He is on a quest to live long and prosper.
The humble nematode C. elegans is at first glance a simple animal. A millimeter long and barely visible to the human eye, C. elegans is hermaphroditic and has a lifespan of two to three weeks. However, this simple creature has approximately the same number of genes as a human and shares a third of them with us, making it an expeditious and inexpensive research model. Keith Choe, associate professor of biology, studies mutations in C. elegans with the goal of understanding how cells respond to environmental stress and how this information could one day stave off aging and disease.
“In the same way that you need to be able to detect when something is wrong with your home or your car, you need to diagnose what’s wrong and then how to go about calling the right repair person to deal with the job. In the case of the cell, there are quite a number of networks of genes and proteins that are responsible for this,” says Choe. “These pathways are very complex. There are at least 20,000 genes in most animals. In order to gain fundamental insights, we use the simplest organism we can as a model.”
Aging determines general cell health, organ health, and systems health. “One of the biggest risk factors for most diseases in modernized civilization — cancer, cardiovascular disease, degeneration — is just your age,” he says. “If you can understand how to unlock and prevent this decline in environmental response, you should be able to slow aging and reduce or delay the incidence of many different diseases.”
Choe and his lab specifically look at the antioxidation response in C. elegans as oxidation causes damage. They mutate the proteins that normally slow down this pathway and have discovered that doing so increases the levels of antioxidants and detoxification, thereby extending lifespan by 15 to 20 percent.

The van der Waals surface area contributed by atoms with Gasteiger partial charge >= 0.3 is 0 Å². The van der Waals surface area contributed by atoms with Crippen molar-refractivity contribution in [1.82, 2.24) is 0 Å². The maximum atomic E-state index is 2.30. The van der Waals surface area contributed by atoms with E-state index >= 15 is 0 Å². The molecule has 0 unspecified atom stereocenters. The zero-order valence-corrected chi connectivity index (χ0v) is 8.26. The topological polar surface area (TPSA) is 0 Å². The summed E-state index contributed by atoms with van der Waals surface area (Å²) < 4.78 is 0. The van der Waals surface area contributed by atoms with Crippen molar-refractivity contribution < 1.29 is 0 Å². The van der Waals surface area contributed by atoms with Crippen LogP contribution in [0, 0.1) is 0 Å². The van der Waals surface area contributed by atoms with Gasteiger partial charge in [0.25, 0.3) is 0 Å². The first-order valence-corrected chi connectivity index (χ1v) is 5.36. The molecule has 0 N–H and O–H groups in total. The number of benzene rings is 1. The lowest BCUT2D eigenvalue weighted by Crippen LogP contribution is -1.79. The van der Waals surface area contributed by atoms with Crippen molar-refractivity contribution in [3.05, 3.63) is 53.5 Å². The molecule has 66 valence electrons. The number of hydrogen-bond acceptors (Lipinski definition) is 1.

Certain supplements such as vitamin C are touted for their antioxidant properties. Choe warns against relying on such supplements in an unregulated fashion. “You can cause more harm than good because you can shut off your own cells’ natural ability to deal with oxidants because they no longer have a signal to respond to,” he says. “By flooding your system with antioxidants from the outside, you’re basically shutting off your own protection system.” He points out that oxidant levels are not necessarily deleterious to the body and that researchers now understand that oxidant levels are a way for cells to communicate. “Your internal protection systems are much better at fine-tuning responses in each cell than you can achieve by taking a bunch of pills.”
The Choe Lab is staffed by four undergraduates, three graduate students, and one postdoc. Eighteen UF students have been trained in the Choe Lab with six earning authorship on scientific publications. For the past five years, Choe has partnered with UF’s Center for Precollegiate Education and Training to introduce 90 middle and high school teachers and 101 high school students to C. elegans genetics and biology and to host a high school student each summer. “They have all been top-notch students interested in going into science,” he says, “and it’s been a wonderful opportunity for our graduate students to teach and mentor them. They accomplish a lot while they’re here.”